How to Read Food Labels

Amy Long Carrera, MS, RD, CNSC, CWCMS
Registered Dietitian Nutritionist
02/26/15  5:37 PM PST
Read Food Labels
Updated September 9, 2019

Making better choices means knowing what’s in the food you eat. Reading food labels gives you an idea of how that food matches up to your daily goals for calories, fat, protein, carbohydrates and other important nutrients.

The following is a quick guide to reading the Nutrition Facts Panel on packaged foods. (source: Academy of Nutrition and Dietetics)

Note: the FDA has mandated a nutrition facts label update by July 2021. Click here to learn more about the updates. 


Start with the Serving Size

  • Look here for both the serving size (the amount for one serving) and the number of servings in the package.
  • Compare your portion size (the amount you actually eat) to the serving size listed on the panel. If the serving size is one cup and you eat two cups, you are getting twice the calories, fat and other nutrients listed on the label.

Check Out the Total Calories

  • Find out how many calories are in a single serving. It’s smart to cut back on calories if you are watching your weight.

Let the Percent Daily Values Be Your Guide

Use percent Daily Values (DV) to help evaluate how a particular food fits into your daily meal plan:

  • Daily Values are average levels of nutrients for a person eating 2,000 calories a day. A food item with a 5 percent DV of fat provides 5 percent of the total fat that a person consuming 2,000 calories a day should eat.
  • Percent DV are for the entire day, not just one meal or snack
  • You may need more or less than 2,000 calories per day. For some nutrients you may need more or less than 100 percent DV.

The High and Low of Daily Values

  • 5 percent or less is low. Aim low in total fat, saturated fat, trans fat, cholesterol and sodium.
  • 20 percent or more is high. Aim high in vitamins, minerals and fiber.

Limit Fat, Cholesterol and Sodium

  • Eating less fat, cholesterol and sodium may help reduce your risk for heart disease, high blood pressure and cancer.
  • Total fat includes saturated, polyunsaturated, monounsaturated and trans fat. Limit to 100 percent DV or less per day.
  • Saturated fat and trans fat are linked to an increased risk of heart disease.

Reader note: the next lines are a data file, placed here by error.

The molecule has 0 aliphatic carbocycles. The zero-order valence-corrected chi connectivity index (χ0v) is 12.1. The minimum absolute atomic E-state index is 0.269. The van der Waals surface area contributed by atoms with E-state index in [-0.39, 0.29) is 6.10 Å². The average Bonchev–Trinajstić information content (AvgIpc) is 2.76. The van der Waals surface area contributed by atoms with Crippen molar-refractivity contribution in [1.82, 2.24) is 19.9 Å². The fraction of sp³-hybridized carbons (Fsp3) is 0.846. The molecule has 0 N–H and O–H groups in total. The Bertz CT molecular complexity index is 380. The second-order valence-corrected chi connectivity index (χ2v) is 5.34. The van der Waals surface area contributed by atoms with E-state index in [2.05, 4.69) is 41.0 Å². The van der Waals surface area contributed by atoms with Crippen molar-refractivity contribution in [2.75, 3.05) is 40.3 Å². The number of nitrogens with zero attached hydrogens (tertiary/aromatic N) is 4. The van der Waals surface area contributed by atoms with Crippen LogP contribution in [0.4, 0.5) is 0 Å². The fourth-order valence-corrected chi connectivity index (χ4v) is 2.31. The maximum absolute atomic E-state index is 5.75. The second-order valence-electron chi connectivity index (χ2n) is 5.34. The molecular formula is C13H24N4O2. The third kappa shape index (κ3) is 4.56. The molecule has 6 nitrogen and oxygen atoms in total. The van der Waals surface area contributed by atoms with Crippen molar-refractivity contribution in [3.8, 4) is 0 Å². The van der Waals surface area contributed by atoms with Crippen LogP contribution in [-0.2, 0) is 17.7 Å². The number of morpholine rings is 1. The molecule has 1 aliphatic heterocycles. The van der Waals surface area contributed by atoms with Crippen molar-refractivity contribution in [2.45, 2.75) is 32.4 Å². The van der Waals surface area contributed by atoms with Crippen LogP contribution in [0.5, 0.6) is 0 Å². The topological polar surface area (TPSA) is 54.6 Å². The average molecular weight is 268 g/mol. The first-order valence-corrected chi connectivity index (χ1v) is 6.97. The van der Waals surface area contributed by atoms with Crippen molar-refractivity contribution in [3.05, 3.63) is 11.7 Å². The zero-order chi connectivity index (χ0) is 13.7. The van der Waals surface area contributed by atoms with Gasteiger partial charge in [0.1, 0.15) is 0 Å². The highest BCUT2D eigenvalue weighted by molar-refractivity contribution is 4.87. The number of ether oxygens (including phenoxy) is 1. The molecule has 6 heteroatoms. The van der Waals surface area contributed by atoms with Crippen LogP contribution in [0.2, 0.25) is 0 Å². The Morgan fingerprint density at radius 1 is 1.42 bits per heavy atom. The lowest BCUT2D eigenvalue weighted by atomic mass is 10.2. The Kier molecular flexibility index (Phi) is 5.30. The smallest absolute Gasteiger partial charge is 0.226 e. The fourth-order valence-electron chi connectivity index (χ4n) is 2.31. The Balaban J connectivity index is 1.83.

• High levels of sodium can add up to high blood pressure.
  • Remember to aim for low percentage DV of these nutrients.

Get Enough Vitamins, Minerals and Fiber

  • Eat more fiber, vitamin D, calcium, iron and potassium to maintain good health and help reduce your risk of certain health problems such as osteoporosis, weakness and fatigue.
  • Choose more fruits and vegetables to get more of these nutrients.
  • Remember to aim high for percentage DV of these nutrients.
  • Look for foods that provide at least 3 grams of fiber per serving, for example.

Additional Nutrients

  • You know about fat and calories, but it is important to also know the additional nutrients on the Nutrition Facts Panel.


  • Most Americans eat more protein than they need, so a percentage Daily Value is not required on the label. Eat moderate portions of lean meat, poultry, fish, eggs, low-fat milk, yogurt and cheese, plus beans, peanut butter and nuts.


  • There are three types of carbohydrates: sugars, starches and fiber. Eat whole-grain breads, cereals, rice and pasta plus fruits and vegetables. Focus on the total amount of carbohydrates per serving. If you are counting carbohydrates for diabetes, one serving is equal to 15 grams of carbohydrate.


  • Total Sugars represents the simple carbohydrates or sugars occur naturally in foods such as fruit juice (fructose) or any that come from refined sources such as table sugar (sucrose) or corn syrup.
  • A new line, Added Sugars, has recently been added to the nutrition facts label to define just how much sugar was added to the product.
  • The American Heart Association recommends staying below 36 grams (9 teaspoons) of added sugars per day for men and 24 grams (6 teaspoons) a day for women.

Check the Ingredient List

  • Foods with more than one ingredient must have an ingredient list on the label. Ingredients are listed in descending order by weight. Those in the largest amounts are listed first. This information is particularly helpful to individuals with food sensitivities, those who wish to avoid pork or shellfish or limit added sugars or people who prefer vegetarian eating.


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